The algebra of convergent series.

Theorem 9.2.1   Let $ U=\underset{k=0}{\overset{+\infty }{\sum}} u_n$ and $ V=\underset{k=0}{\overset{+\infty }{\sum}} v_n$ be two convergent series. Then the series $ \underset{k=0}{\overset{+\infty }{\sum}} (u_n+v_n)$ is convergent and its sum is equal to $ U+V$ .

\begin{figure}\mbox{\subfigure{\epsfig{file=error.eps, height=1cm}} \qquad
The converse is not true!}
\end{figure}

Theorem 9.2.2   Let $ U=\underset{k=0}{\overset{+\infty }{\sum}} u_n$ be a convergent series and $ \alpha \in \mathbb{R}$ . Then the series $ \underset{k=0}{\overset{+\infty }{\sum}} \alpha u_n$ is convergent and its sum is equal to $ \alpha U$ .

\begin{figure}\mbox{\subfigure{\epsfig{file=error.eps, height=1cm}} \qquad
The converse is true only for $\alpha \neq 0$.}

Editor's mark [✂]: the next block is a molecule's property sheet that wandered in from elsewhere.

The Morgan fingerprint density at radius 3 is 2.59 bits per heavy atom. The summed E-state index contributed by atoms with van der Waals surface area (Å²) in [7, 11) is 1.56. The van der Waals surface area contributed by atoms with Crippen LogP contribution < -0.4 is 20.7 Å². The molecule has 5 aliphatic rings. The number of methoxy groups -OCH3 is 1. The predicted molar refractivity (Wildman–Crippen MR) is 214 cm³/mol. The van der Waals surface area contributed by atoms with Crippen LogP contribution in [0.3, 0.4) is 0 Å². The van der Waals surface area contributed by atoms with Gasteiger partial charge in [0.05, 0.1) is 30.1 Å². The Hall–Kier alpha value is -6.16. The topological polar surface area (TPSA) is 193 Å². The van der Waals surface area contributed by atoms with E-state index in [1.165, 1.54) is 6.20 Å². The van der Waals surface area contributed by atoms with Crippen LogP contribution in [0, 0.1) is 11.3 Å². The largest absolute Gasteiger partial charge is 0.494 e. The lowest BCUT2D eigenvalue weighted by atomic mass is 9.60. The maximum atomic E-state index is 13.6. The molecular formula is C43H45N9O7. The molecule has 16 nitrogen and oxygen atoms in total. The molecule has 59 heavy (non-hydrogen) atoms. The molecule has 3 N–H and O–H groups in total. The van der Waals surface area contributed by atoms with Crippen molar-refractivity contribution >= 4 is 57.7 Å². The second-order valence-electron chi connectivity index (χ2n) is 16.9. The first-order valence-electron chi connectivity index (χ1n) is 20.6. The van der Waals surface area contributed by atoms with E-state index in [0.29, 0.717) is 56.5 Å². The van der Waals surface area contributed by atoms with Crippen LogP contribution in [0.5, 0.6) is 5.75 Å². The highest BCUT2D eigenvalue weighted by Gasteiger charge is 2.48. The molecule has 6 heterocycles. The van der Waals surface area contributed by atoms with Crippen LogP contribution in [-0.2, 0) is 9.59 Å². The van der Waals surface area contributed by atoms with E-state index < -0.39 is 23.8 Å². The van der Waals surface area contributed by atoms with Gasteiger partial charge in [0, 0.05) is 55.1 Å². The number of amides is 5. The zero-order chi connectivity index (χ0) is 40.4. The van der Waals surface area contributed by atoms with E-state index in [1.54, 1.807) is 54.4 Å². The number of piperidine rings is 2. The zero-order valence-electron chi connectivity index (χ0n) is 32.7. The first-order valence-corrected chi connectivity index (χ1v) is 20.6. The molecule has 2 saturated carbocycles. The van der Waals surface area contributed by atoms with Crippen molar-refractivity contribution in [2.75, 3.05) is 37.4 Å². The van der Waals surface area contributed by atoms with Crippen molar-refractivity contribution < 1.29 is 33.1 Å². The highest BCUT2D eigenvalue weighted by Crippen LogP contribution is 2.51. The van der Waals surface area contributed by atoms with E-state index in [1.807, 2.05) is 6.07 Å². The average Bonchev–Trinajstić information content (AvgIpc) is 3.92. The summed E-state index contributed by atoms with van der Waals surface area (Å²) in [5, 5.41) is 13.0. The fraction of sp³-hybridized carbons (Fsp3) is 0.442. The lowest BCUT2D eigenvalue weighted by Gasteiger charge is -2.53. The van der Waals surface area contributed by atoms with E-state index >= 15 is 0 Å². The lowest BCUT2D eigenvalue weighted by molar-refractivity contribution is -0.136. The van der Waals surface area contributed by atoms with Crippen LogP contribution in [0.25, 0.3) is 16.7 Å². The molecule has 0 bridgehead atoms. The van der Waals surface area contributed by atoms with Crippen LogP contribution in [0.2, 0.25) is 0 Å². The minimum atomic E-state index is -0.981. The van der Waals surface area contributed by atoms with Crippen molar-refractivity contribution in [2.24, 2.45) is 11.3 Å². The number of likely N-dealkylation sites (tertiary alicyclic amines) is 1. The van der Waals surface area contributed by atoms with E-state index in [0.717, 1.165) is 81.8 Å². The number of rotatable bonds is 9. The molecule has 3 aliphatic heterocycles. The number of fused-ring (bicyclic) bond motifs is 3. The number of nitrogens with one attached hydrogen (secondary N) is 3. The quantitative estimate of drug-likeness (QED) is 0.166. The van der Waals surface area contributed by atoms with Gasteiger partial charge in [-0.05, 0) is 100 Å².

\end{figure}

Together these two theorems mean that the set of convergent series of real numbers is a real vector space.

Remark 9.2.3   Adding or deleting terms from a series does not change the convergence/divergence. For a convergent series, it changes the value of the sum.

Example 9.2.4       

$\displaystyle \underset{k=2}{\overset{+\infty }{\sum}} \frac {1}{3^n} = \unders...
...\infty }{\sum}} \frac {1}{3^n} - 1 - \frac 13 = \frac 32 - \frac 43 = \frac 16.$    

Noah Dana-Picard 2007-12-28